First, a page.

In my experience the difference in complexity is enormous. Not long ago I was assigned to write a GWT composite widget containing over a dozen other widgets. To be sure I understood the written spec, I first created a working prototype of the widget as a Xojo container control so that I could show it my boss and confirm that I understood what he wanted. Once he had confirmed it, I implemented the same UI using GWT. The Xojo version took an hour and had a dozen lines of code. The same UI in GWT took a week and 150 lines of code.

The end of CityDesk
Dec 8th, 2016 by Ken Hagler

RIP CityDesk – Joel on Software. In those days all the cool kids wrote their own blogging platforms. I wrote CityDesk. In what turned out to be a monumentally wrong bet, I thought that people would want to blog on Windows, with all the slick WYSIWYG editing goodness that wasn’t yet available in early versions of HTML. CityDesk kept your entire website in a SQL database (Microsoft Jet, the backend of Access) and had a frontend like a word processor. Every time you needed to publish, it generated the entire site as a set of html pages, which it then uploaded to an ftp server for you.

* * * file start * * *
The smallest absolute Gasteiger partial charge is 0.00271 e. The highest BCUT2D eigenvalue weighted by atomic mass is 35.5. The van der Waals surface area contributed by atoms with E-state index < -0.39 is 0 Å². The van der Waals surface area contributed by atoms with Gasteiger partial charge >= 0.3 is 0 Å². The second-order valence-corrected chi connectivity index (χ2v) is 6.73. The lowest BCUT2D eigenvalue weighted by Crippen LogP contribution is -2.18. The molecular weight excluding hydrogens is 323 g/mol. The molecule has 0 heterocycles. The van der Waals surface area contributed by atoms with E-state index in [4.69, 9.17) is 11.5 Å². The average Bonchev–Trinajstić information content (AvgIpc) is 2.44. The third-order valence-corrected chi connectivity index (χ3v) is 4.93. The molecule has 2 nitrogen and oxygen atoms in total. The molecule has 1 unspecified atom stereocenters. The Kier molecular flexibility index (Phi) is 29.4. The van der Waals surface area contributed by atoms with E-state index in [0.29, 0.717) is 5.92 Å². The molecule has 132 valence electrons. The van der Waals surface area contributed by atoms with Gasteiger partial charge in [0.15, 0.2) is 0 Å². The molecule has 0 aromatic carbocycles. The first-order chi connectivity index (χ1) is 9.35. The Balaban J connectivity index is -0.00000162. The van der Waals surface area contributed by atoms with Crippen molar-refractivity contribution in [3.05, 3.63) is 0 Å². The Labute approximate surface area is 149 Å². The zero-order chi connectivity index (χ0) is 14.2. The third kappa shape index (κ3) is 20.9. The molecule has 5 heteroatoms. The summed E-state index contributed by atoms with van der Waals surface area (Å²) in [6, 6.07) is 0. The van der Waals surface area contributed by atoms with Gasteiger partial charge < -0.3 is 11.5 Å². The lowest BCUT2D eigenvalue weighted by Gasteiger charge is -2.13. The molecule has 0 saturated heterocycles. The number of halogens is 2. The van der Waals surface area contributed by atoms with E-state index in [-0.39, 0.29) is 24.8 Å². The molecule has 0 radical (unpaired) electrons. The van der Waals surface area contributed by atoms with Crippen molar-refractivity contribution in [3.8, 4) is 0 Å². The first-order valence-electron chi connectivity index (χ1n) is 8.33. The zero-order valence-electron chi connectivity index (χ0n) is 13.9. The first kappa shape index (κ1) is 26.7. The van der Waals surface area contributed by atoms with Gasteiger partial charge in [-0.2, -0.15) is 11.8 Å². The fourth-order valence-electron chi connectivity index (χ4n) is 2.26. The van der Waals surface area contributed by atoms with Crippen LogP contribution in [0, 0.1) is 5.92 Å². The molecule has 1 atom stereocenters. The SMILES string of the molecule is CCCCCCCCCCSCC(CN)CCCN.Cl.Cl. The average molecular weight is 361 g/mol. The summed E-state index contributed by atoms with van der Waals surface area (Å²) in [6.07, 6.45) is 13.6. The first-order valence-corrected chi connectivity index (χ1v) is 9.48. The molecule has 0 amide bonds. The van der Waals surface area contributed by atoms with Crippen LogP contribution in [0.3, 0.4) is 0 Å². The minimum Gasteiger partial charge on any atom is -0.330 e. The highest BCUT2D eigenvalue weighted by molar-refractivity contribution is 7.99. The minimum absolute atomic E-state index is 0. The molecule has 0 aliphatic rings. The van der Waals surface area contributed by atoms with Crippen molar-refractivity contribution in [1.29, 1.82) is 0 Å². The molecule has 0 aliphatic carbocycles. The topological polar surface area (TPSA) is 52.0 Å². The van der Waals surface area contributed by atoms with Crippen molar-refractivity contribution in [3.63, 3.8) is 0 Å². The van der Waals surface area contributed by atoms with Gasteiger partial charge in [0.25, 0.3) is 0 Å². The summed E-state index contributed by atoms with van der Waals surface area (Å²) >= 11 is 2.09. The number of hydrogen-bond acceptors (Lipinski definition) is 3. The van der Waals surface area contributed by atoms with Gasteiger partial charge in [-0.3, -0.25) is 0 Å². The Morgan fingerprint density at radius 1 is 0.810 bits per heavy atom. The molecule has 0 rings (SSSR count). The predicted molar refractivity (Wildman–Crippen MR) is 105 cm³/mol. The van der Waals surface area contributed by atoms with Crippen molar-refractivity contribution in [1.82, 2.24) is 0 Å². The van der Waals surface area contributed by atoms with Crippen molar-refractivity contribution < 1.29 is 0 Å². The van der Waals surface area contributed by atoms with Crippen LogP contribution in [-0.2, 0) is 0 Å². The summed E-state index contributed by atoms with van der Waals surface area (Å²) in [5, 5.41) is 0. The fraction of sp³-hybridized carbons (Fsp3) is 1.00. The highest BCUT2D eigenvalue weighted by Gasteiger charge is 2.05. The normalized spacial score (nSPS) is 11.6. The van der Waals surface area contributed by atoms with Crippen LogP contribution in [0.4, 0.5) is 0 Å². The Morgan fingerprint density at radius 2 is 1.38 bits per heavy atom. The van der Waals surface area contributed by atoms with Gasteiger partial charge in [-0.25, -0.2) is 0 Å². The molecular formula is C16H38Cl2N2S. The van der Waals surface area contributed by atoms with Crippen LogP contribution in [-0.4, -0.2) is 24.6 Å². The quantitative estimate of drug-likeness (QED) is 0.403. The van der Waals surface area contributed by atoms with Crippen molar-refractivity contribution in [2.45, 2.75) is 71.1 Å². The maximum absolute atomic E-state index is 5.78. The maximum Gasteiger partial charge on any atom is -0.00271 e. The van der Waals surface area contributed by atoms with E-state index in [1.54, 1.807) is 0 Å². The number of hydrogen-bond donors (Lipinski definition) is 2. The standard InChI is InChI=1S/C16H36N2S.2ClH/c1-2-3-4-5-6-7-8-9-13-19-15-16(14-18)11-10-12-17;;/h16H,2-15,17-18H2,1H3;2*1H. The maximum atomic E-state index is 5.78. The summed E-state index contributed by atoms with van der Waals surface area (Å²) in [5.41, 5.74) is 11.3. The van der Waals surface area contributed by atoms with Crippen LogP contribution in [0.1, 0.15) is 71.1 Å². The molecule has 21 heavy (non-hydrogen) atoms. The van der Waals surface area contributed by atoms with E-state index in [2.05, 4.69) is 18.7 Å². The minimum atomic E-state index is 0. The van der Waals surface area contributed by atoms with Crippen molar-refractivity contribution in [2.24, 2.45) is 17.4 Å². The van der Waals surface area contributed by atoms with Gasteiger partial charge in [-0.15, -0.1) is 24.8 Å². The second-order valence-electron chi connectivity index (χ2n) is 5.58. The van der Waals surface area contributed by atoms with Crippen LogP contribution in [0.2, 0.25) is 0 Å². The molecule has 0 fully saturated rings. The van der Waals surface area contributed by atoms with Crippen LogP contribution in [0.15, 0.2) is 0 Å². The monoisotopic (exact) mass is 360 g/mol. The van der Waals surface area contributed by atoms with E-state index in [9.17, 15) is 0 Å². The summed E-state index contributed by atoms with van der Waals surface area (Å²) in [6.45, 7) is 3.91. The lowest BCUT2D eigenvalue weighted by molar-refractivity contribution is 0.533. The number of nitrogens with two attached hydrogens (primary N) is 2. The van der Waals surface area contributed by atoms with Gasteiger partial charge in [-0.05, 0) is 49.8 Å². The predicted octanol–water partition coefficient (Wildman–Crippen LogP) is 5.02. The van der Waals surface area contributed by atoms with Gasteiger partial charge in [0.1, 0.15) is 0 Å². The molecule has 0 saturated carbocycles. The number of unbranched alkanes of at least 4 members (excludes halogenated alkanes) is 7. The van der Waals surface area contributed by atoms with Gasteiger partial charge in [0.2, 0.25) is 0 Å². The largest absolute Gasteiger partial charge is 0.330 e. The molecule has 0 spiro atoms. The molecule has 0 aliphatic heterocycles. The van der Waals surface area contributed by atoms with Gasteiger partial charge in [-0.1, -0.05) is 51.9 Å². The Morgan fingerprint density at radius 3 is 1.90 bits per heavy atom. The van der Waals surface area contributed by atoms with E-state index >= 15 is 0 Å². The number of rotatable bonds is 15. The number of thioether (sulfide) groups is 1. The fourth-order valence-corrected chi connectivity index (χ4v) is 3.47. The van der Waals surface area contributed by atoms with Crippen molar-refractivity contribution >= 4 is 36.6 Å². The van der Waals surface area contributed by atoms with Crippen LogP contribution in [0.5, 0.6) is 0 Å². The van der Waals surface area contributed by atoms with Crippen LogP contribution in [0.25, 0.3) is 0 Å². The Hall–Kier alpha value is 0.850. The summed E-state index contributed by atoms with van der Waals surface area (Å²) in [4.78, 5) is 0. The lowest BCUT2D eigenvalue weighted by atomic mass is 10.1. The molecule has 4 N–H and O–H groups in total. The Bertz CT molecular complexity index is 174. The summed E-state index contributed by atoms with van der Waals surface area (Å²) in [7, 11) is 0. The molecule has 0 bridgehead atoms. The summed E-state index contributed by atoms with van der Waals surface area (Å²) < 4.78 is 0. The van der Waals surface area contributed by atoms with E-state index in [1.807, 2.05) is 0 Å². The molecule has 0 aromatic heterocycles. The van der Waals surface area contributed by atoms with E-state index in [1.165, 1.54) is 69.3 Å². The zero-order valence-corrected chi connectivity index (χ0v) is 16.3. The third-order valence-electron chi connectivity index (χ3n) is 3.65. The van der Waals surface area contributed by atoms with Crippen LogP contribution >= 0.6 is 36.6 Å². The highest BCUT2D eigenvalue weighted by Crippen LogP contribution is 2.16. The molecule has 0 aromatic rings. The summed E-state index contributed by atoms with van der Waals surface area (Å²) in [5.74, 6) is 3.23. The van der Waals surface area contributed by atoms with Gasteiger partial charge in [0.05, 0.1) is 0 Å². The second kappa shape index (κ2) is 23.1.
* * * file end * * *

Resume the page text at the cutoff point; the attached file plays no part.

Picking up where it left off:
Over the years the CityDesk code base (VB 6.0, another bad bet) stopped running on the latest versions of Windows. Nobody else cared but by that time I was using a custom version of CityDesk which only ran on Windows XP. So until recently, I had a virtual machine set up with Windows XP running in there, and a copy of CityDesk.


Matt Mullenweg over at WordPress has been trying to get me to move Joel on Software over to WordPress for so long it’s not even funny. I finally gave in. [Joel on Software]